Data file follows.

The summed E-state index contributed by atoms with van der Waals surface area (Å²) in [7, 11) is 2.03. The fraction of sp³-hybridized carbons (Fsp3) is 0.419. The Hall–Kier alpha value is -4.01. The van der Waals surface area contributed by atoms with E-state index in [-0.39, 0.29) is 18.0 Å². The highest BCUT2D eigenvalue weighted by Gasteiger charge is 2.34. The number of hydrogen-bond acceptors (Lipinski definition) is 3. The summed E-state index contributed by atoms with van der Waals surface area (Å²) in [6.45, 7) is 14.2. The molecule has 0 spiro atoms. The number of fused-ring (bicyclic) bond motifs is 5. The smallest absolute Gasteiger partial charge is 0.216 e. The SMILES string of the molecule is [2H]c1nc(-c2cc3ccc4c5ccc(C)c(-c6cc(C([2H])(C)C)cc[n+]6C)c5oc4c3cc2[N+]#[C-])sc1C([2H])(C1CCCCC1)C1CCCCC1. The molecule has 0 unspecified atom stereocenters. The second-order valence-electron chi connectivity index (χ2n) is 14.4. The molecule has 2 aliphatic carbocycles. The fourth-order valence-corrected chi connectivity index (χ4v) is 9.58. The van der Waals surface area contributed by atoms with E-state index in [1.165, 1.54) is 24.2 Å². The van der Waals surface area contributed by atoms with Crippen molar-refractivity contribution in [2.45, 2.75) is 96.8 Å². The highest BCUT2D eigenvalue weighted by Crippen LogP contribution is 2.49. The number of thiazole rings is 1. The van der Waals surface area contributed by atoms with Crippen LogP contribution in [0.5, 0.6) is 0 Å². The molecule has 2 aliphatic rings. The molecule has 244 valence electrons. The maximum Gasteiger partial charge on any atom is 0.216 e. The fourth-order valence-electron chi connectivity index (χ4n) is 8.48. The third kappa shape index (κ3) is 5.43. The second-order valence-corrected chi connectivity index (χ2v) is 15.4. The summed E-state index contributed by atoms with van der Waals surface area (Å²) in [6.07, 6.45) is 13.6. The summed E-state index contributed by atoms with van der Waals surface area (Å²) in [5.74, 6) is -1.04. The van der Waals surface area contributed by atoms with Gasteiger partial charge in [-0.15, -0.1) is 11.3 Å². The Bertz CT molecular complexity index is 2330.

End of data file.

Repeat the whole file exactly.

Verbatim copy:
The summed E-state index contributed by atoms with van der Waals surface area (Å²) in [7, 11) is 2.03. The fraction of sp³-hybridized carbons (Fsp3) is 0.419. The Hall–Kier alpha value is -4.01. The van der Waals surface area contributed by atoms with E-state index in [-0.39, 0.29) is 18.0 Å². The highest BCUT2D eigenvalue weighted by Gasteiger charge is 2.34. The number of hydrogen-bond acceptors (Lipinski definition) is 3. The summed E-state index contributed by atoms with van der Waals surface area (Å²) in [6.45, 7) is 14.2. The molecule has 0 spiro atoms. The number of fused-ring (bicyclic) bond motifs is 5. The smallest absolute Gasteiger partial charge is 0.216 e. The SMILES string of the molecule is [2H]c1nc(-c2cc3ccc4c5ccc(C)c(-c6cc(C([2H])(C)C)cc[n+]6C)c5oc4c3cc2[N+]#[C-])sc1C([2H])(C1CCCCC1)C1CCCCC1. The molecule has 0 unspecified atom stereocenters. The second-order valence-electron chi connectivity index (χ2n) is 14.4. The molecule has 2 aliphatic carbocycles. The fourth-order valence-corrected chi connectivity index (χ4v) is 9.58. The van der Waals surface area contributed by atoms with E-state index in [1.165, 1.54) is 24.2 Å². The van der Waals surface area contributed by atoms with Crippen molar-refractivity contribution in [2.45, 2.75) is 96.8 Å². The highest BCUT2D eigenvalue weighted by Crippen LogP contribution is 2.49. The number of thiazole rings is 1. The van der Waals surface area contributed by atoms with Crippen LogP contribution in [0.5, 0.6) is 0 Å². The molecule has 2 aliphatic rings. The molecule has 244 valence electrons. The maximum Gasteiger partial charge on any atom is 0.216 e. The fourth-order valence-electron chi connectivity index (χ4n) is 8.48. The third kappa shape index (κ3) is 5.43. The second-order valence-corrected chi connectivity index (χ2v) is 15.4. The summed E-state index contributed by atoms with van der Waals surface area (Å²) in [6.07, 6.45) is 13.6. The summed E-state index contributed by atoms with van der Waals surface area (Å²) in [5.74, 6) is -1.04. The van der Waals surface area contributed by atoms with Gasteiger partial charge in [-0.15, -0.1) is 11.3 Å². The Bertz CT molecular complexity index is 2330.